I am certain that it is not moving THAT quickly. The fastest star in the sky is Barnards Star, and that star will only be a little closer 3000 years from now.
Arcturus moves about 2.5 arcseconds a year. This means it moves about one degree in the sky every 1500 years. Two degrees is not enough to make it disappear.
I read in astronomy now that it would dissapear in 3000 years time. I will have to re-check though. Thanks for the answers guys. If a star moved at the speed of light we wouldnt even see it coming then?? Don't tell the planet X guys that as they will use that as an excuse as to why we can't see it!

10. ## Re: Star Movements.

Originally Posted by dirty_g
I read in astronomy now that it would dissapear in 3000 years time. I will have to re-check though. Thanks for the answers guys. If a star moved at the speed of light we wouldnt even see it coming then?? Don't tell the planet X guys that as they will use that as an excuse as to why we can't see it!
We would see it coming, since the speed of light is independent of any reference frame. If it were coming straight at us at 300,000 km per second, from some distance greater than zero, we'd still see it.

But then all hope would be lost since the star's mass would be equal to or greater than all the mass in the universe.

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Can I add some facts to the recipe?

Arcturus is a star with one of the largest proper motions in the sky - 2.28 arc seconds per year. It is passing the Sun and is near closest approach.

It is moving at about the diameter of the full moon every 900 years and in about 50,000 years will be 4 degrees from where Spica is now. However even in 50,000 years it will only have faded to magnitude +0.20 - still one of the brightest stars.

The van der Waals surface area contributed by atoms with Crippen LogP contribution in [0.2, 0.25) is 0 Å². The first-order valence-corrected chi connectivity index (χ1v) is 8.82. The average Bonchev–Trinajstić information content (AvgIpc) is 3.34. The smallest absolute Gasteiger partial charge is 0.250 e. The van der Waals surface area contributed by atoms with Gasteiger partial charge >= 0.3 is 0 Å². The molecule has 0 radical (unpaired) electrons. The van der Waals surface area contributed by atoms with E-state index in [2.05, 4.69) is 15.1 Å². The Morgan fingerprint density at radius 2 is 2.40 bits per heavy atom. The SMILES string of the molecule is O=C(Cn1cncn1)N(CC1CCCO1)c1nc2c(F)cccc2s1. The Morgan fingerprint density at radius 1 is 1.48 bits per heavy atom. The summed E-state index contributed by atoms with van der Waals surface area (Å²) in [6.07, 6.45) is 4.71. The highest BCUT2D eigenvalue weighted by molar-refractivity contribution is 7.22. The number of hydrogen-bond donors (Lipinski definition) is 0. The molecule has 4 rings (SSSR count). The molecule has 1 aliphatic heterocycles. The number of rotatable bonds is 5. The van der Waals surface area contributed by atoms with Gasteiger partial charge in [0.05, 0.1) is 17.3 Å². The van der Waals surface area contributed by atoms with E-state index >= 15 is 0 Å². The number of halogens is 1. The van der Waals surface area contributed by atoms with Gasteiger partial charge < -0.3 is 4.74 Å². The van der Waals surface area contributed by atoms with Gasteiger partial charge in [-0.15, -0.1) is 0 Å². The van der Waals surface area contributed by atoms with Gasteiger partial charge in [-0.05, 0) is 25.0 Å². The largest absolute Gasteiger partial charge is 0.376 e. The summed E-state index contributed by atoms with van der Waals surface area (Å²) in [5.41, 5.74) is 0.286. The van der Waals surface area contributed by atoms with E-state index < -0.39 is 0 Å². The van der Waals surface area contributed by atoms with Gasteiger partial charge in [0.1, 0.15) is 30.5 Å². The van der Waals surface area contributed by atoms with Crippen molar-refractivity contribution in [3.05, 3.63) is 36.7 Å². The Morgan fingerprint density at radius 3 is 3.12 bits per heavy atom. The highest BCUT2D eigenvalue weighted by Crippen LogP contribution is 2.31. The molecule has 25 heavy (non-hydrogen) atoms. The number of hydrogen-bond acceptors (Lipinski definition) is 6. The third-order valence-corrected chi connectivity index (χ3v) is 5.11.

Estimates suggest that Arcturus will become invisible to the naked eye in about 500,000 years. Somewhat symmetrically it became visible about 500,000 years ago.

12. Originally Posted by dirty_g
I read in astronomy now that it would dissapear in 3000 years time.
An important lesson here is that "Astronomy" and all other astronomy magazines, blogs, and journals make mistakes, and sometimes pick up and pass along mistakes. Most of what they say is as right as you could hope for, but if you see a fact that seems out of line, you should apply a common sense check to it.

13. it didnt seem out of line to me. If a magazine that specialises in it tells me so I belieive it. Am hunting for my back catalouge of magazines now. If though weekly world news printed it I would have second thoughts as to its validity.

14. Originally Posted by dirty_g
it didnt seem out of line to me. If a magazine that specialises in it tells me so I belieive it.
Just as another example, recently Universe Today, and New Scientist both ran a story about giant bubbles in a galaxy cluster a few billion light years away. The story said that the bubbles were 640 light years across, which made them seven times the size of the Milky Way. The Milky Way is more than 90 light years across... in fact it is a thousand times that size - and the bubbles were 640,000 lightyears across. The blurb from NASA's PR person for the Chandra observatory is the source of the mistake. Two publications I like and trust published the error. This sort of thing shows up pretty often.

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This is a perfect example:

16. Arcturus's relative speed compared to the Sun is fairly high, and it indeed will become too faint to see with the naked eye some day; "Burnham's Celestial Handbook" gives a figure of 500,000 years for this, in line with others I've seen on the topic.